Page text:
In an article by Jens Ludwig, Jeffrey R. Kling and Sendhil Mullainathan in the Summer 2011 issue of my own Journal of Economic Perspectives, called \”Mechanism Experiments and Policy Evaluations,\” they introduced me to the \”metallic rules\” of the eminent sociologist Peter H. Rossi. The rules come from Rossi\’s 1987 article,“The Iron Law of Evaluation and Other Metallic Rules,” Research in Social Problems and Public Policy, vol. 4, pp. 3–20. The article is pre-web, and the publication is not easily available, but David Roodman at the Center for Global Development tracked down the article a couple of years ago, and posted an excerpt summarizing the rules on his Microfinance Open Book Blog. Rossi died in 2006; a brief obituary and some remembrances from colleagues are available at the website of the American Sociological Association.
Here are Peter Rossi\’s \”metallic rules\” of policy evaluation from his 1987 article:
A dramatic but slightly overdrawn view of two decades of evaluation efforts can be stated as a set of “laws,” each summarizing some strong tendency that can be discerned in that body of materials. Following a 19th Century practice that has fallen into disuse in social science, these laws are named after substances of varying durability, roughly indexing each law’s robustness.
The Iron Law of Evaluation: The expected value of any net impact assessment of any large scale social program is zero.
The Iron Law arises from the experience that few impact assessments of large scale social programs have found that the programs in question had any net impact. The law also means that, based on the evaluation efforts of the last twenty years, the best a priori estimate of the net impact assessment of any program is zero, i.e., that the program will have no effect.
The Stainless Steel Law of Evaluation: The better designed the impact assessment of a social program, the more likely is the resulting estimate of net impact to be zero.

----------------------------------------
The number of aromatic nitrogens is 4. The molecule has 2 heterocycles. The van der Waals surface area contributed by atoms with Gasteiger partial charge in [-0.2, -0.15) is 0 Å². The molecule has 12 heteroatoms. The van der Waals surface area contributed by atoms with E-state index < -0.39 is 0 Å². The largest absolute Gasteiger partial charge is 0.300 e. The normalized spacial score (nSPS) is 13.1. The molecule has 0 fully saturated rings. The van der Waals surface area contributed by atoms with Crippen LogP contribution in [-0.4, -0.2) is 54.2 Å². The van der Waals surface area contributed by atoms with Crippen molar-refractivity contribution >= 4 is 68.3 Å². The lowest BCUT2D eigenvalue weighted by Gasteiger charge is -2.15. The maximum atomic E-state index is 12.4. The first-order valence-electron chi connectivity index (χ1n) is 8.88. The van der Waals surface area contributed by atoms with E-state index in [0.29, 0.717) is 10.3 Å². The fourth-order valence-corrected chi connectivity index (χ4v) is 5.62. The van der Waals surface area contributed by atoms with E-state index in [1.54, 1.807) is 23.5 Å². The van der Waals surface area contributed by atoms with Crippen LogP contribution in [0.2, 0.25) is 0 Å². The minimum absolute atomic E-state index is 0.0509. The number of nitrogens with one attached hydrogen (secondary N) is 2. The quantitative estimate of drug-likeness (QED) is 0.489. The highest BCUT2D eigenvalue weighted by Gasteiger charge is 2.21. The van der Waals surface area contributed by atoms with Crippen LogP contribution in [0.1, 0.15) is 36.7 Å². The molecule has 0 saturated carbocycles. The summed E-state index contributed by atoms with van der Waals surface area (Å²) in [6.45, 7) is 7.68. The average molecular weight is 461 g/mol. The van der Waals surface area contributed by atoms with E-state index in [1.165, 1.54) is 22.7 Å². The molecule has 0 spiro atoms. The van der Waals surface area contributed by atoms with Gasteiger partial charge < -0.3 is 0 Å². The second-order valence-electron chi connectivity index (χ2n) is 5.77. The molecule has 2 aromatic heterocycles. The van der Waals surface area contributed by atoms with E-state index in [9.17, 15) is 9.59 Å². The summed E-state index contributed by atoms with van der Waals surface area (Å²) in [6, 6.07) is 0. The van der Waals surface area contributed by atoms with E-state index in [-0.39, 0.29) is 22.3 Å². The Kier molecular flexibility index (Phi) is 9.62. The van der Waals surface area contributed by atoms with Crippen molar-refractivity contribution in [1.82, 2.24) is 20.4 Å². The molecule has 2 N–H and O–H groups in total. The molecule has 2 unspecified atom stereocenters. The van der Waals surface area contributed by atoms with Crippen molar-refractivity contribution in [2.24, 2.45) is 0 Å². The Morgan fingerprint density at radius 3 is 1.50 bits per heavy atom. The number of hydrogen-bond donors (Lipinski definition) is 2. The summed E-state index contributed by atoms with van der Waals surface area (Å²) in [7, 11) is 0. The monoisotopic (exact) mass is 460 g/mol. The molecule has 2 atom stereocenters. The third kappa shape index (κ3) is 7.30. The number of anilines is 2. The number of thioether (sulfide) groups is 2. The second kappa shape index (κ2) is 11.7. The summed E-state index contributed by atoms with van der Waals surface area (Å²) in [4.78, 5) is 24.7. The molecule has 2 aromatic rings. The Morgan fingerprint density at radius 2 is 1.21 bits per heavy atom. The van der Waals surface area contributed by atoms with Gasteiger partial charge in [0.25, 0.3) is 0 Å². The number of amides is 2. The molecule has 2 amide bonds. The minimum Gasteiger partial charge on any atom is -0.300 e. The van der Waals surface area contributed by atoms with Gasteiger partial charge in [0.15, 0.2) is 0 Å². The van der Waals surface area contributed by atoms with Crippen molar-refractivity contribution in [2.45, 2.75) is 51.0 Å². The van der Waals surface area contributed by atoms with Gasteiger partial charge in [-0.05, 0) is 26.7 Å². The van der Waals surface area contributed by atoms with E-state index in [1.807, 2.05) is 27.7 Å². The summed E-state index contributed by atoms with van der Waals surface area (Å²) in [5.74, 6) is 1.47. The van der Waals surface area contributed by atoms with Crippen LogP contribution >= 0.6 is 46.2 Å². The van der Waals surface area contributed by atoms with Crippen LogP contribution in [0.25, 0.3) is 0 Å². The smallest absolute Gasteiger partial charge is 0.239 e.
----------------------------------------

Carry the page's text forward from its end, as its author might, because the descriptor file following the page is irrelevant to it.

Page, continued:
This law means that the more technically rigorous the net impact assessment, the more likely are its results to be zero—or no effect. Specifically, this law implies that estimating net impacts through randomized controlled experiments, the avowedly best approach to estimating net impacts, is more likely to show zero effects than other less rigorous approaches.
The Brass Law of Evaluation: The more social programs are designed to change individuals, the more likely the net impact of the program will be zero.
This law means that social programs designed to rehabilitate individuals by changing them in some way or another are more likely to fail. The Brass Law may appear to be redundant since all programs, including those designed to deal with individuals, are covered by the Iron Law. This redundancy is intended to emphasize the especially difficult task faced in designing and implementing effective programs that are designed to rehabilitate individuals.
The Zinc Law of Evaluation: Only those programs that are likely to fail are evaluated.
Of the several metallic laws of evaluation, the zinc law has the most optimistic slant since it implies that there are effective programs but that such effective programs are never evaluated. It also implies that if a social program is effective, that characteristic is obvious enough and hence policy makers and others who sponsor and fund evaluations decide against evaluation.